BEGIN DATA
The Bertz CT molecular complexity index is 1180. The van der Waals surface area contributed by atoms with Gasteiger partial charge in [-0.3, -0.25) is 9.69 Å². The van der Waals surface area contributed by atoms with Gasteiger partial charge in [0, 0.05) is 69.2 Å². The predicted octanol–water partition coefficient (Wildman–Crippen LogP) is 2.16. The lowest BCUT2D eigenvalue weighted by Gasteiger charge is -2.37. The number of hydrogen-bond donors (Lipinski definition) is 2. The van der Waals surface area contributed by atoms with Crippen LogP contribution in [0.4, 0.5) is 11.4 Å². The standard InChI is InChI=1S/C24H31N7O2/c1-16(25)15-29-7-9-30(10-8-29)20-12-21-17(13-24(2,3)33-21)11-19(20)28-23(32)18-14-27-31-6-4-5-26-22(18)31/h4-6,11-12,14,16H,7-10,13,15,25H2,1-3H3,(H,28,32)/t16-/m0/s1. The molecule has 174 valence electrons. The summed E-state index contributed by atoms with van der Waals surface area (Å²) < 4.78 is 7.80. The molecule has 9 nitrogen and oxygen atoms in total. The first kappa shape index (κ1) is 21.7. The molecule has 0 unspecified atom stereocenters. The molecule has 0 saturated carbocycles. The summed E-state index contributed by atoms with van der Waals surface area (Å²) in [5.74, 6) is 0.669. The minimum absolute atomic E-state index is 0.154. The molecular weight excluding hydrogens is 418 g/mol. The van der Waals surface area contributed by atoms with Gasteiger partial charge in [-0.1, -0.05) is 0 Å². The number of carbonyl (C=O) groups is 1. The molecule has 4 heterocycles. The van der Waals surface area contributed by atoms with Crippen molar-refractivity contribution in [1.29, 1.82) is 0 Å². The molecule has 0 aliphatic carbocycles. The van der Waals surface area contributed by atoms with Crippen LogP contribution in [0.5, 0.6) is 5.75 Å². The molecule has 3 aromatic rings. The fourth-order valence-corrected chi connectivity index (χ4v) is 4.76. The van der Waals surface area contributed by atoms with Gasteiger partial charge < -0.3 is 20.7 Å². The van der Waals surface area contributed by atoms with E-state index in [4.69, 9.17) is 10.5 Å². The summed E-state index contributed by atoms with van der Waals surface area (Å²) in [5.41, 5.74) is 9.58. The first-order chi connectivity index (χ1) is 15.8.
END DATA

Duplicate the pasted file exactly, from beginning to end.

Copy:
The Bertz CT molecular complexity index is 1180. The van der Waals surface area contributed by atoms with Gasteiger partial charge in [-0.3, -0.25) is 9.69 Å². The van der Waals surface area contributed by atoms with Gasteiger partial charge in [0, 0.05) is 69.2 Å². The predicted octanol–water partition coefficient (Wildman–Crippen LogP) is 2.16. The lowest BCUT2D eigenvalue weighted by Gasteiger charge is -2.37. The number of hydrogen-bond donors (Lipinski definition) is 2. The van der Waals surface area contributed by atoms with Crippen LogP contribution in [0.4, 0.5) is 11.4 Å². The standard InChI is InChI=1S/C24H31N7O2/c1-16(25)15-29-7-9-30(10-8-29)20-12-21-17(13-24(2,3)33-21)11-19(20)28-23(32)18-14-27-31-6-4-5-26-22(18)31/h4-6,11-12,14,16H,7-10,13,15,25H2,1-3H3,(H,28,32)/t16-/m0/s1. The molecule has 174 valence electrons. The summed E-state index contributed by atoms with van der Waals surface area (Å²) < 4.78 is 7.80. The molecule has 9 nitrogen and oxygen atoms in total. The first kappa shape index (κ1) is 21.7. The molecule has 0 unspecified atom stereocenters. The molecule has 0 saturated carbocycles. The summed E-state index contributed by atoms with van der Waals surface area (Å²) in [5.74, 6) is 0.669. The minimum absolute atomic E-state index is 0.154. The molecular weight excluding hydrogens is 418 g/mol. The van der Waals surface area contributed by atoms with Gasteiger partial charge in [-0.1, -0.05) is 0 Å². The number of carbonyl (C=O) groups is 1. The molecule has 4 heterocycles. The van der Waals surface area contributed by atoms with Crippen molar-refractivity contribution in [1.29, 1.82) is 0 Å². The molecule has 0 aliphatic carbocycles. The van der Waals surface area contributed by atoms with Crippen LogP contribution in [0.5, 0.6) is 5.75 Å². The molecule has 3 aromatic rings. The fourth-order valence-corrected chi connectivity index (χ4v) is 4.76. The van der Waals surface area contributed by atoms with Gasteiger partial charge < -0.3 is 20.7 Å². The van der Waals surface area contributed by atoms with E-state index in [4.69, 9.17) is 10.5 Å². The summed E-state index contributed by atoms with van der Waals surface area (Å²) in [5.41, 5.74) is 9.58. The first-order chi connectivity index (χ1) is 15.8.